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Chapter 3 Lessons From Ecology

by: Rose Notetaker

Chapter 3 Lessons From Ecology 115

Marketplace > Clarion University of Pennsylvania > Geography > 115 > Chapter 3 Lessons From Ecology
Rose Notetaker
GPA 3.0

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Chapter 3 Valentine
Class Notes
chapter 3, Lessons From Ecology
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This 3 page Class Notes was uploaded by Rose Notetaker on Wednesday February 17, 2016. The Class Notes belongs to 115 at Clarion University of Pennsylvania taught by Valentine in Spring 2016. Since its upload, it has received 13 views. For similar materials see Conservation in Geography at Clarion University of Pennsylvania.

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Date Created: 02/17/16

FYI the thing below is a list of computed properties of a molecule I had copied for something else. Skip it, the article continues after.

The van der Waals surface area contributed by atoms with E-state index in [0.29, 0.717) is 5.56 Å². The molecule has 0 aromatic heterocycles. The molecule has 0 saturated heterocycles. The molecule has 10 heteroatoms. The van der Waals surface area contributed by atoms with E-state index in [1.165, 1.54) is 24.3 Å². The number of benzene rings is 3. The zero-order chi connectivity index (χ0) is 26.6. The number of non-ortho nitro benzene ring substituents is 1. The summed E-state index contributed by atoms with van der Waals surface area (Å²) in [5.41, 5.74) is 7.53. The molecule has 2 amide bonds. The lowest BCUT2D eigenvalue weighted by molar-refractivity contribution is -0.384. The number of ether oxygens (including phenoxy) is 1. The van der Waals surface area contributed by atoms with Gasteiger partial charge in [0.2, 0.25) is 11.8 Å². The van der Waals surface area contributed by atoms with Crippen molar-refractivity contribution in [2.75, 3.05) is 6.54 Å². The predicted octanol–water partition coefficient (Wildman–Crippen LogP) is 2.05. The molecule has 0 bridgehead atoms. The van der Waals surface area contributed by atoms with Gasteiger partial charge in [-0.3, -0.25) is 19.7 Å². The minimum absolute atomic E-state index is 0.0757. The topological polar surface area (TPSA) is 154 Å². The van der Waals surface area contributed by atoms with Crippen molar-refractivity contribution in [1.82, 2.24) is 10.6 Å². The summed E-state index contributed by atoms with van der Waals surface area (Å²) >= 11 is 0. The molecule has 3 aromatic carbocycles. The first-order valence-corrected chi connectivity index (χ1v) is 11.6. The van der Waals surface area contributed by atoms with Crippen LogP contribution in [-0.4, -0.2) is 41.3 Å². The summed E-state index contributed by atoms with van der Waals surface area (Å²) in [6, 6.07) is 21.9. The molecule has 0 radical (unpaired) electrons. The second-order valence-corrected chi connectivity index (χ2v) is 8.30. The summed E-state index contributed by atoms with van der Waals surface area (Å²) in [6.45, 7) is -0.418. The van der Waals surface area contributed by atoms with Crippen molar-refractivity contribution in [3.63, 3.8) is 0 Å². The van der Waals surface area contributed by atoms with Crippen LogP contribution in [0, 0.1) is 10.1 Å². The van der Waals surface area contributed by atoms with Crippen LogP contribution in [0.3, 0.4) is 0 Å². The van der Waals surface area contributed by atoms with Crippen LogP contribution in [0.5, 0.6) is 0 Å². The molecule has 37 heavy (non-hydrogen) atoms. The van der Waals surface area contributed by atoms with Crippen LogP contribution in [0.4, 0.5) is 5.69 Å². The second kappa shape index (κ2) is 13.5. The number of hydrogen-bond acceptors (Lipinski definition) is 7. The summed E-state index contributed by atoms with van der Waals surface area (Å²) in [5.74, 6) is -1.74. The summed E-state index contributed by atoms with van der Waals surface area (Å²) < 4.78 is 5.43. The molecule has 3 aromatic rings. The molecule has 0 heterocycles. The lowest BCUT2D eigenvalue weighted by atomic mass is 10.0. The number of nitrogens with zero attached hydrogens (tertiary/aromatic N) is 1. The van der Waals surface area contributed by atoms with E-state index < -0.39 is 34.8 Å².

Population- number of individuals in a location Biological Community- all living things species in a location Potential Energy- stored energy Kinetic Energy – energy in motion First law of Energy- energy can neither be created nor destroyed Photosynthesis- a way to convert suns light into energy Second law of Energy- when energy is converted from one form to another a certain amount is lost in the form of heat Electromagnetic Spectrum- wavelengths, forms or radiation Albedo- when the sun’s energy is reflected back into space Cellular Respiration- breakdown of sugars by plants and animals to produce energy Food Chain-feeding sequence in an ecosystem Nitrogen Fixation 1. Atmospheric fixation - Naturally occurring phenomenon caused by lightning or sunlight cause nitrogen to combine with oxygen to form nitrate 2. Biological fixation - Microscopic organisms (bacteria and cyanobacteria which occur in soils and water) Nitrogen is first combined with hydrogen to from ammonia by certain bacteria. Plants can use ammonia to produce amino acids 3. Industrial fixation - Nitrogen is combined with hydrogen to form ammonia later it is converted into ammonium salts that can be used as fertilizers A. Nitrogen in the atmosphere diffuses into air pockets in soil B. Then enters into rood nodules where ammonia is formed and plants can make amino acids (building blocks of protein) C. A cow (for example) feeds on plants using amino acids to make its own proteins to build muscle, produce milk or enzymes, some protein is broken down in cells to create amino acids D. When this happens nitrogen containing urea is formed released through urination and waste are eventually broken down by decomposers and taken back into soil as nitrates (nitrification) E. A plant like corn or wheat can now absorb the soluble nitrates through its roots to make its own protein compounds thus starting the cycle over again F. Nitrogen gas can escape back into the atmosphere it originally came from (denitrification) Carbon Cycle A. Inside a leaf, carbon of the carbon dioxide molecule is combined with hydrogen from water to from sugar B. Carbon is released as carbon dioxide into the atmosphere via pores of leaves in animals it is exhaled thought lungs, also when an organism dies and decomposes C. Some escape decomposition because they get buried by soil and eventually end up as coal Phosphorus Cycle A. Rain dissolve some phosphorus is rock and washes it into soils B. Then potential plant nutrition C. When plants/animals dies and decomposed phosphorus is released D. May even make way into water and plants get eaten by fish Habitat- where something lives Density-independent factor- Any factor that limits the growth of a population of organisms, irrespective of the number of organisms present in a given habitat Density-Dependent factor- those who influence in controlling population size increase or decrease depending on the density of a population Maximum Yield- greatest yield possible that does not harm the population’s long- term survival Primary Succession – life becomes established on a previously lifeless area Pioneer Community- organisms adapted to withstand great extremes of temperature and moisture - Typical pioneer organism would be lichen (little organism that clings to rocks and other lifeless substrates Secondary Succession- succession in an area that was previously occupied by organisms - Usually causes by fires, volcanoes, hurricanes, deforestation, and agriculture Biomes 1. Tundra - Cold, Snow/Ice - Permafrost- upper level of soil begins to thaw but the layer beneath stays frozen early spring 2. Northern Coniferous Forest - Average rainfall of 15-40 inches, 20 degrees in winter to about 70 in summer - Black/white spruce, balsam fir, tamarack - Moose, snowshoe hare, lynx 3. Deciduous Forest - Abundant precipitation - Oak, hickory, beech, maple , black walnut, black cherry, and yellow popular - Grey squirrel, skunk, black bear, and white tailed deer 4. Tropical Rain Forest - More than 80 inches of rain annually - 2oo species of trees - Highly abundant animals life , at least 369 species of birds 5. Tropical Savannah - Average 40-60 inches of rainfall - Wet seasons alternate with dry, fires are common in long dry spells - Plants and animals are drought and fire tolerant - Zebras, giraffe, antelope 6. Grassland - No trees except along rivers - Great Plains - Winter blizzards and summer droughts can be severe - Bluestem, buffalo grass, grama grass - Badger, white tailed jackrabbit, coyote, prairie dog 7. Desert - Less than 10 inches of rain - Cactus, creosote bush, and mesquite - Rattlesnakes, roadrunner, kangaroo, wild pig


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